We now know how to explore files and directories,
but how do we create them in the first place?
Let’s go back to Nelle’s home directory,
ls -F to see what it contains:
$ ls -F
creatures/ molecules/ pizza.cfg data/ north-pacific-gyre/ solar.pdf Desktop/ notes.txt writing/
Let’s create a new directory called
thesis using the command
(which has no output):
$ mkdir thesis
As you might (or might not) guess from its name,
mkdir means “make directory”.
thesis is a relative path
(i.e., doesn’t have a leading slash),
the new directory is made below the current working directory:
$ ls -F
creatures/ north-pacific-gyre/ thesis/ data/ notes.txt writing/ Desktop/ pizza.cfg molecules/ solar.pdf
However, there’s nothing in it yet:
$ ls -F thesis
Let’s change our working directory to
then run a text editor called Nano to create a file called
$ cd thesis $ nano draft.txt
When we say, “
nanois a text editor,” we really do mean “text”: it can only work with plain character data, not tables, images, or any other human-friendly media. We use it in examples because almost anyone can drive it anywhere without training, but please use something more powerful for real work. On Unix systems (such as Linux and Mac OS X), many programmers use Emacs or Vim (both of which are completely unintuitive, even by Unix standards), or a graphical editor such as Gedit. On Windows, you may wish to use Notepad++.
No matter what editor you use, you will need to know where it searches for and saves files. If you start it from the shell, it will (probably) use your current working directory as its default location. If you use your computer’s start menu, it may want to save files in your desktop or documents directory instead. You can change this by navigating to another directory the first time you “Save As…”
Let’s type in a few lines of text, then use Control-O to write our data to disk:
Once our file is saved,
we can use Control-X to quit the editor and return to the shell.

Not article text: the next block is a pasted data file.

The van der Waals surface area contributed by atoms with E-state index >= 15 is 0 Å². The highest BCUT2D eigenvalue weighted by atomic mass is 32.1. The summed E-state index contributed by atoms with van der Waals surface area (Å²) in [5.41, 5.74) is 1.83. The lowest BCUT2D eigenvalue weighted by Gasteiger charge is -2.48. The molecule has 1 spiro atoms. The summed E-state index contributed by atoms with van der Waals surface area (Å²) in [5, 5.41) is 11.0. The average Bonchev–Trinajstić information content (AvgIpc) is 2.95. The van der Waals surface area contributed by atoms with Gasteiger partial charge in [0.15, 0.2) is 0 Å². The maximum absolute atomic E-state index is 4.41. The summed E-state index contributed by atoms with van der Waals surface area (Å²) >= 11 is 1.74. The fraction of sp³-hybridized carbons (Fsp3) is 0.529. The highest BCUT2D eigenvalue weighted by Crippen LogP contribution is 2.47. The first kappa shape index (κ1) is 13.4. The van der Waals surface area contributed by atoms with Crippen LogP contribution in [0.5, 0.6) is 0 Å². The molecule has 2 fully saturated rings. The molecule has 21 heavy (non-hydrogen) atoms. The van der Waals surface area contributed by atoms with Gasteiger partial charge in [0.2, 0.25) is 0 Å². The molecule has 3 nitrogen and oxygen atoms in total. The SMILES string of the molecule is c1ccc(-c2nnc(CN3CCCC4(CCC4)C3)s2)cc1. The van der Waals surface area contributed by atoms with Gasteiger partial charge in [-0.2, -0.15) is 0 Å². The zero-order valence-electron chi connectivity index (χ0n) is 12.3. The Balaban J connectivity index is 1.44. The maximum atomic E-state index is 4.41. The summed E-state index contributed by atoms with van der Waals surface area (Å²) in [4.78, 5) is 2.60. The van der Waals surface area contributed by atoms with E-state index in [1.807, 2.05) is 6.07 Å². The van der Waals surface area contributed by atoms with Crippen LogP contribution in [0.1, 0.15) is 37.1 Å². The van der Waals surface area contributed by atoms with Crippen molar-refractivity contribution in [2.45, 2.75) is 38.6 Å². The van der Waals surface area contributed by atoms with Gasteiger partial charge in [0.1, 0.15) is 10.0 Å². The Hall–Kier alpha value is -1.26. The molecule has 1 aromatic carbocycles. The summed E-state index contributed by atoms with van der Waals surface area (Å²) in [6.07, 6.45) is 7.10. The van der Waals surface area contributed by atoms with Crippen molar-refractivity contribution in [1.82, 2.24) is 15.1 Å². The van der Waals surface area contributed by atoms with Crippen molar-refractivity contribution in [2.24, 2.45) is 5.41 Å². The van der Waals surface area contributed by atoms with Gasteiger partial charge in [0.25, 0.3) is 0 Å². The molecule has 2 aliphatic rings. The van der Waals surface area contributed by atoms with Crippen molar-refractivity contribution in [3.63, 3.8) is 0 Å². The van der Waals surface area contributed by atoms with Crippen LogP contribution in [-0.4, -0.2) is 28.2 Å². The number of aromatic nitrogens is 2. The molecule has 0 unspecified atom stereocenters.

(Unix documentation often uses the shorthand
^A to mean “control-A”.)
nano doesn’t leave any output on the screen after it exits,
ls now shows that we have created a file called
Let’s tidy up by running
$ rm draft.txt
This command removes files (“rm” is short for “remove”).
If we run
its output is empty once more,
which tells us that our file is gone:
Deleting Is Forever
Unix doesn’t have a trash bin: when we delete files, they are unhooked from the file system so that their storage space on disk can be recycled. Tools for finding and recovering deleted files do exist, but there’s no guarantee they’ll work in any particular situation, since the computer may recycle the file’s disk space right away.
Let’s re-create that file
and then move up one directory to
$ nano draft.txt $ ls
$ cd ..
If we try to remove the entire
thesis directory using
we get an error message:
$ rm thesis
rm: cannot remove `thesis': Is a directory
This happens because
rm only works on files, not directories.
The right command is
which is short for “remove directory”.
It doesn’t work yet either, though,
because the directory we’re trying to remove isn’t empty:
$ rmdir thesis
rmdir: failed to remove `thesis': Directory not empty
This little safety feature can save you a lot of grief,
particularly if you are a bad typist.
To really get rid of
thesis we must first delete the file
$ rm thesis/draft.txt
The directory is now empty, so
rmdir can delete it:
$ rmdir thesis
With Great Power Comes Great Responsibility
Removing the files in a directory just so that we can remove the directory quickly becomes tedious. Instead, we can use